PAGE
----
When HTC ponied up $300 million for a majority stake in Beats, it's fair to say it signaled its interest in audio. Now, rumors suggest the handset manufacturer is setting its sights on music streaming. More »
When you travel the world, having a few drinks with your hosts is a great way to get a sense of the local culture. But excessive alcohol consumption can cause physiological consequences . Don't worry—a hangover is universal, and your new friends probably already know a way to cope with it.Read more...
Barely a week since successfully completing sea trials after a three year hiatus, the venerable research sub Alvin is already earning back the $42 million in hardware upgrades and engineering retrofits it's received—showing off its spaciou
about how Monster inked a deal that cut it completely out of the company in 2011 when Beats sold a 51% stake to HTC. Because of those negotiations, Monster will see absolutely nothing from the Apple deal, even though Monster's Noel and Kevin Lee designed and developed the very first pair of Beats headphones and did the engineering and technology distribution for the company's first five years.
The monster Apple story of the week is without question the company's $3 billion acquisition of Beats Electronics. While Beats is more widely known for its line of premium headphones, it was the company's streaming subscription service that piqued Apple's interest and brought them to the negotiation table.
If you, like us, regularly use Shazam totag and add tracks to Spotify for later listening, we have some bad news: you may now find that option has gone. It comes as one of the unexpected consequences of a deal between the music discovery company and streaming service Deezer, which has now replaced its bigger rival in free versions of Shazam in Germany, Mexico, UK and Brazil.
Notoriously quiet about acquisitions, Apple may be set to make some noise. A report from Financial Times pegs the California company as close to tucking Dr. Dre’s Beats Electronics under their wing. The deal, reportedly worth $3.2 billion, would encompass all Beats properties.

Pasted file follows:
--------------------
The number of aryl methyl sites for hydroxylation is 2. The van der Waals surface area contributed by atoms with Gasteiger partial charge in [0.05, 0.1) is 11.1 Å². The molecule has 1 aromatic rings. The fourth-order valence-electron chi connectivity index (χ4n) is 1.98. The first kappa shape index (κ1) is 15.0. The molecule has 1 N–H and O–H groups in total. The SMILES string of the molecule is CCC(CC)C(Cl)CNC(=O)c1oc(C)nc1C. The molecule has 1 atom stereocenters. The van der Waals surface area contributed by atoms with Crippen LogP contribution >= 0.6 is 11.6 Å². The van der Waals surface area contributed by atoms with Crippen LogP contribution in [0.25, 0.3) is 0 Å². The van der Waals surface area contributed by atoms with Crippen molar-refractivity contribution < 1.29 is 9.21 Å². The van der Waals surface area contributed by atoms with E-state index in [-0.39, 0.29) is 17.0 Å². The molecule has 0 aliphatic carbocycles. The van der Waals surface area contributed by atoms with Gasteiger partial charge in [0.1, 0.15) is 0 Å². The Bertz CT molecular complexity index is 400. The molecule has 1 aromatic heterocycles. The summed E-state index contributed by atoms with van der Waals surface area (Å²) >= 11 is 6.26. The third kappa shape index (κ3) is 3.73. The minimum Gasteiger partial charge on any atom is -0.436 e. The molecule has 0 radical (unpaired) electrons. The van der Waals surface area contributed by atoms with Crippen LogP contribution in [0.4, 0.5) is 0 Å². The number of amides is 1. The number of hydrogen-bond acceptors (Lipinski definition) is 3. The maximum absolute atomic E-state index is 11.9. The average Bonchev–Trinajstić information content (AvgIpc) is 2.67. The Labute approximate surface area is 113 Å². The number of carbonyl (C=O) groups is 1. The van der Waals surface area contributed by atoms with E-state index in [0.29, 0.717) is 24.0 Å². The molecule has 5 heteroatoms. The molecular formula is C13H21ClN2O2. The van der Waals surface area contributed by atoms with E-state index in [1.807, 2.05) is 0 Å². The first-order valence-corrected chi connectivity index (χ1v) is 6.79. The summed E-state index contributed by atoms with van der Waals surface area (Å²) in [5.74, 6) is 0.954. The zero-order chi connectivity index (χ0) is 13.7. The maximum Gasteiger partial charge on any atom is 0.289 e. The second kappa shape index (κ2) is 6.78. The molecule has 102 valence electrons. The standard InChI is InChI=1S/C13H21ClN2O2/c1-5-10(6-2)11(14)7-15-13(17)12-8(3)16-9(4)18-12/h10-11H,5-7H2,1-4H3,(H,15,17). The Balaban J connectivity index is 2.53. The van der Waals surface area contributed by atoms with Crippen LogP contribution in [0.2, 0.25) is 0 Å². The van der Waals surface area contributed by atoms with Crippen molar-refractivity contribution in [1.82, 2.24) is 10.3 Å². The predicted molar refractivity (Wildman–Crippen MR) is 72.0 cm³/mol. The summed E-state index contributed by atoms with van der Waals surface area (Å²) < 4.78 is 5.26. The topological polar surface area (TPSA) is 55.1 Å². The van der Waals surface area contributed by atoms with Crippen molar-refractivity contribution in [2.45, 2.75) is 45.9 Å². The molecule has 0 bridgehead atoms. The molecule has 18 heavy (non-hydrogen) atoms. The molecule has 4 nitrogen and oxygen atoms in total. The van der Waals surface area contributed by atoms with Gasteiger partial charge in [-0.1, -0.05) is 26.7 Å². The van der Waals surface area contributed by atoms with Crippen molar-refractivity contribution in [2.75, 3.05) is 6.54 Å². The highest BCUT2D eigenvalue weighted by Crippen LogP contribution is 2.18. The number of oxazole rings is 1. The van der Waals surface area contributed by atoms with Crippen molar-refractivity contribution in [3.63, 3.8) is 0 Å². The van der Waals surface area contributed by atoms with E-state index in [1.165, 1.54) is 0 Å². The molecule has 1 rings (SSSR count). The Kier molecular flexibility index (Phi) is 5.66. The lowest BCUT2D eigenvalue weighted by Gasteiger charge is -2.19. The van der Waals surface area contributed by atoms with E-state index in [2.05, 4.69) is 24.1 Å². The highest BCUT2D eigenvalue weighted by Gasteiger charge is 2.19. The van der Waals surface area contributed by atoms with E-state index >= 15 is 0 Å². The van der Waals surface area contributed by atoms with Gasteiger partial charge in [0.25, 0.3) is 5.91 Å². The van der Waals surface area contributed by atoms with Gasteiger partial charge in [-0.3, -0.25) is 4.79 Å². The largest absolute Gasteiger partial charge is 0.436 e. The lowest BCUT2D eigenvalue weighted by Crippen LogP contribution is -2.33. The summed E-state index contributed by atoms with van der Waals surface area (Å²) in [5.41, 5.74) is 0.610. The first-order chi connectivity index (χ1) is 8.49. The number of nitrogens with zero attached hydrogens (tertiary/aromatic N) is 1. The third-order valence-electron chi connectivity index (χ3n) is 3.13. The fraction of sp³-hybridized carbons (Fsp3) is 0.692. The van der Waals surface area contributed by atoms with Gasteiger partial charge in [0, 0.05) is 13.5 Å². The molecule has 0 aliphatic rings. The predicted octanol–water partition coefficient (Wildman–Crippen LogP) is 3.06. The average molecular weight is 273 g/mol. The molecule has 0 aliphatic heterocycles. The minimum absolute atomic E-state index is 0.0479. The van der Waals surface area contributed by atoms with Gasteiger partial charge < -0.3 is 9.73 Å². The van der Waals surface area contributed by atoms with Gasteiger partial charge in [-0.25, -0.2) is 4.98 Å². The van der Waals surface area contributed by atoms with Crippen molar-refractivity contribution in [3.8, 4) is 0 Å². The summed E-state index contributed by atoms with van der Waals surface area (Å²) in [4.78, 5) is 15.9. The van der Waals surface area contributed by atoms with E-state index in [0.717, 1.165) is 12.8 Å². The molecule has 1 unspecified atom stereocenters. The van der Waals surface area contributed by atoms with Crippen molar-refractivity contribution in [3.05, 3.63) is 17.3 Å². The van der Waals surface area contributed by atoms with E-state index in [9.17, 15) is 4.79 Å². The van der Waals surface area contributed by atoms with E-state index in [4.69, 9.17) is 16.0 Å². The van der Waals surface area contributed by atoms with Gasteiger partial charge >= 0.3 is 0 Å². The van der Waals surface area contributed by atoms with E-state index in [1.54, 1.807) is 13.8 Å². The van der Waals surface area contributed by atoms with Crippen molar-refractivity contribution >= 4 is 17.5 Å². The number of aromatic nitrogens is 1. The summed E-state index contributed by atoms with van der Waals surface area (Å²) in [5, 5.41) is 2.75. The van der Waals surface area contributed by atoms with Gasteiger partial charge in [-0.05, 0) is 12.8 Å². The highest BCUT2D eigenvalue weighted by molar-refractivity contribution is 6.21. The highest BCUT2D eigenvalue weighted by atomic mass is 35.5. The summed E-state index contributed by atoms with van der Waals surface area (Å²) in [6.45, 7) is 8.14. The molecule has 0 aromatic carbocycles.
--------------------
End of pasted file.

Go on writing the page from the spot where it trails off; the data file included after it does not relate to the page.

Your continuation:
Apple is making things official: Dr. Dre's Beats Electronics belongs to Cupertino, and it cost them $3 billion. Rumors had circulated that CEO Tim Cook was interested in nabbing up the audio accessory and music-streaming outfit, corroborated by abeer-drenched videoin which Dre himself declared that he had become "the first billionaire in hip-hop.
most dramatic redesign since launching in 2008.art of this is because ofSpotify Director of Product Michelle Kadir tells Business Insider. But she insists that there's much more to come from that deal.But in our minds, what would make Spotify even better — dare we say perfect — would be the ability to sort by "most played" songs and "recently played" songs.
Apple will continue selling Beats products under the Beats brand."We think these guys have a very rare talent. We love the subscription service that they built. We think it's the first one that really got it right," he told WSJ.Apple announced today it will buy Beats Electronics for $3 billion. News of the deal broke nearly three weeks ago, but was reportedly delayed.
Reuters reports that EU antitrust regulators will decide by July 30 whether or not they'll give the green light to Apple's $3 billion acquisition of Beats.
"The Commission can either clear the deal unconditionally or demand concessions if it sees competition issues," the report notes. "It can also open an extensive investigation if it has deeper concerns.
Apple is in negotiations to buy Beats Electronics in a $3.2 billion deal, according to The Financial Times . Reporters from Bloomberg, The New York Times, The Wall Street Journal, and other outlets have all backed up the story. The deal could be announced next week, the report says. Apple's stock was basically flat in after-hours trading.
If you get offered a high-level position with HTC,run. At least, that's the reputation the Taiwan-based manufacturer has unfortunately built over the last two years. Since 2012, no fewer than 22 members of its senior management have left the company. Some took off for personal reasons; others faced criminal charges; and still others moved on to different companies.
Ever since the rumors first broke that Apple wanted to buyBeats for $3 billion, the masses have uttered one universal word:Why?Apple Senior VP Eddy Cue and Beats CEO and co-founder Jimmy Iovine sat down withRecode'sWalt Mossberg and Kara Swisher at the Code Conference to discuss the confirmed news. Not wasting any time, the execs got right into it.
We have no clue.Seriously, we wish we could explain how this is a brilliant move, and it's a perfect tuck in for Apple, but we're stumped.After months of people hammering Apple for doing nothing with its cash, it's finally ready to make a big acquisition, and it's baffling.You could argue that Beats makes wildly popular headphones, and Apple, as a hardware company wanted to own Beats.
So the Apple/Beats deal is done. But, what most people really want to know is "why?" We got anofficial answersurprisingly quickly. But, let's face it: Ofcoursethe execs are going to wax lyrical about how important music is to the brand and spew other such meaningless soundbites. The only reason a company buys another is to make more money.
It would appear - at first glance - that the next line of Beats by Dr. Dre have been revealed in Space Gray, Gold, and Silver, replicating the most recent color schemes of the iPhone 5s. Instead, these "upbeats se" earbuds are only out-of-stock on the Beats by Dre website instead of newly released.